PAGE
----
“Doesn’t the son of Tydeus know, down deep,/the man who fights the gods does not live long?”

Book 5 has the intriguing title “Diomedes Fights the Gods.” This being the Iliad, this of course is meant literally and not metaphorically.

Athena, after goading the Greeks on for a while to “fight, you bastards, fight!” (or words to that effect), decides to go for broke and put so much power into one man, Diomedes, that he is filled with strength, daring, and an all-around glowy gold light. This freaks out his opponents, just as it’s intended to, and he goes around cheerfully killing Trojans.

Down the plane he stormed like a stream in spate,
a routing winter torrent sweeping away the dikes:
the tight, piled dikes can’t hold it back any longer,
banks shoring the blooming vinyards cannot curb its course–
a flash flood bursts as the rains from Zeus pour down their power,
acre on acre the well-dug work of farmers crumbling under it–
so under Tydides’ force the Trojan columns panicked now,
no standing their ground, massed, packed as they were.

Actually, the Greeks seem a little freaked out, too.

You’d think some of the more Trojan-friendly gods might empower their own champion with some glowy gold light, but Athena, having interfered so effectively on behalf of the Greeks, wanders over to Ares and says, essentially, “Hey, you know what? We shouldn’t interfere! Lets go hang out on the beach and let these guys fight it out for themselves. What happens, happens, right?”

In this moment Ares proves he didn’t become the war god based on his brains. He follows Athena away.

Athena keeps helping her boy out, telling Diomedes that she’s lifted the mist over his eyes so he can tell men from gods. (Mist that keeps you from seeing the gods–Rick Riordan was being canonical!) Athena gives Diomedes strict orders that he’s supposed to use this awesome new power to make sure he only fights mortals, “Unless of course, you meet that bitch Aphrodite–her you can hurt all you want.” Or words to that effect.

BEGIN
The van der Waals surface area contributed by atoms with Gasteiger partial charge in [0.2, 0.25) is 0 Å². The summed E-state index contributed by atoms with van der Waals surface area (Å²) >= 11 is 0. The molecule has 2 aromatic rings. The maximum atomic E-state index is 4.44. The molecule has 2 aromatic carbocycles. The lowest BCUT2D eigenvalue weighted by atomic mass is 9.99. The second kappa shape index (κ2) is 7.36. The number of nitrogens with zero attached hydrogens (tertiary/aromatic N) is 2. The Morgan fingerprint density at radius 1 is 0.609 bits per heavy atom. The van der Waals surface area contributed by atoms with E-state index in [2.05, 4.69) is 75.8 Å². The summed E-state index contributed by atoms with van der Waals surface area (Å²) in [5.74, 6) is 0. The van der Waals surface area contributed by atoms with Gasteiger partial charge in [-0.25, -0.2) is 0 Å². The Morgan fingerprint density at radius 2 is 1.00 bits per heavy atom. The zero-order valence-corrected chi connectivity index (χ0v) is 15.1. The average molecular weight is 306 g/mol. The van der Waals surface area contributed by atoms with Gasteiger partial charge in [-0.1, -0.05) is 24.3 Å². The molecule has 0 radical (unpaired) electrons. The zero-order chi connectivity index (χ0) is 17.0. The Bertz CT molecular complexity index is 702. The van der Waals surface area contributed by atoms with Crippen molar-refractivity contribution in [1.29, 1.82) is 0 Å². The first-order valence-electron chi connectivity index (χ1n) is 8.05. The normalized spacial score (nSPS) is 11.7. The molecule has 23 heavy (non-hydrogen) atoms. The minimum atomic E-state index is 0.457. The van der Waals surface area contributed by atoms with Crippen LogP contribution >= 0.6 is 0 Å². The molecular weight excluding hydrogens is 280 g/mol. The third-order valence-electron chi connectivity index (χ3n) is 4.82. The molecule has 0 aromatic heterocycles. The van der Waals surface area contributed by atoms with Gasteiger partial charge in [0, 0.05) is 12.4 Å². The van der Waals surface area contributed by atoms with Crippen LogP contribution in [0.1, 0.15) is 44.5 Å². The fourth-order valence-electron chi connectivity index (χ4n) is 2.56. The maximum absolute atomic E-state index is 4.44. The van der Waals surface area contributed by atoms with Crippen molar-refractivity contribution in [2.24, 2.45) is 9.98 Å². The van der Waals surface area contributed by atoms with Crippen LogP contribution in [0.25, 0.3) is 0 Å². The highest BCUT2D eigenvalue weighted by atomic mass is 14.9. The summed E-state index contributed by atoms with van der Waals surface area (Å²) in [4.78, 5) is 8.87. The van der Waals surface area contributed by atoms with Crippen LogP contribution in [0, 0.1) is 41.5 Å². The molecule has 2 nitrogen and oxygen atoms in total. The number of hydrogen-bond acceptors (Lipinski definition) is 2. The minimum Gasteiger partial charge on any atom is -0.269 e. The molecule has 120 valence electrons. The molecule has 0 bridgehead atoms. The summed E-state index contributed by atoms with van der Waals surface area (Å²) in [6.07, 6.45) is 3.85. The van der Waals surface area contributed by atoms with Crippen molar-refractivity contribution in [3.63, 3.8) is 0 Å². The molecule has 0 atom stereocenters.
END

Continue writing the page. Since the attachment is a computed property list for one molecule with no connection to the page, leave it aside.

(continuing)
Aphrodite, having spirited Paris away from the fighting and dragged Helen to his bed, is now trying to spirit her son Aeneas off the battlefield as well. Diomedes interferes, stabs Aphrodite in the “soft, limp wrist,” and Aphrodite runs crying home to her mother.

Until now, I’d been pretty annoyed at Aphrodite for protecting her pretty boys, especially Paris, whose fault this whole war is, after all. But then we get thoughts like these from Diomedes:

… knowing her for the coward goddess she is,
none of the mighty gods who marshal men to battle …


Diomedes shouted after her, shattering war cries:
‘Daughter of Zeus, give up the war, your lust for carnage!
So, it’s not enough to lure defenseless women
to their ruin. Haunting the fighting, are you?
Now I think you’ll cringe at the hint of war …”

And then Zeus gets in on the act, telling Aphrodite:

Fighting is not for you, my child, the works of war.
See to the works of marriage, the slow fires of longing.
Athena and blazing Ares will deal with all the bloodshed.

At which point it all seemed a little too much like a lot of condescending, “Little girl, don’t trouble your head with all that messy fighting.”

So I’ve changed my mind. From now on, Aphrodite can protect whoever she wants to, and I’ll be right there cheering her on.

Meanwhile, Apollo steps in the protect Aeneas, along the way calling Ares back to the battlefield. Ares goads the Trojans to “fight, you bastards, fight!” Athena tells Diomedes to forget that nonsense about not hurting any of the other gods, gets into Diomedes’ chariot right beside him and together they injure Ares–who goes crying home to his Dad. Their conversation goes something like this:

Ares: “You let Athena get away with everything.
Zeus: “Quit whining. I always loved you least anyway.”

The fighting goes on. Paris is still nowhere in sight.

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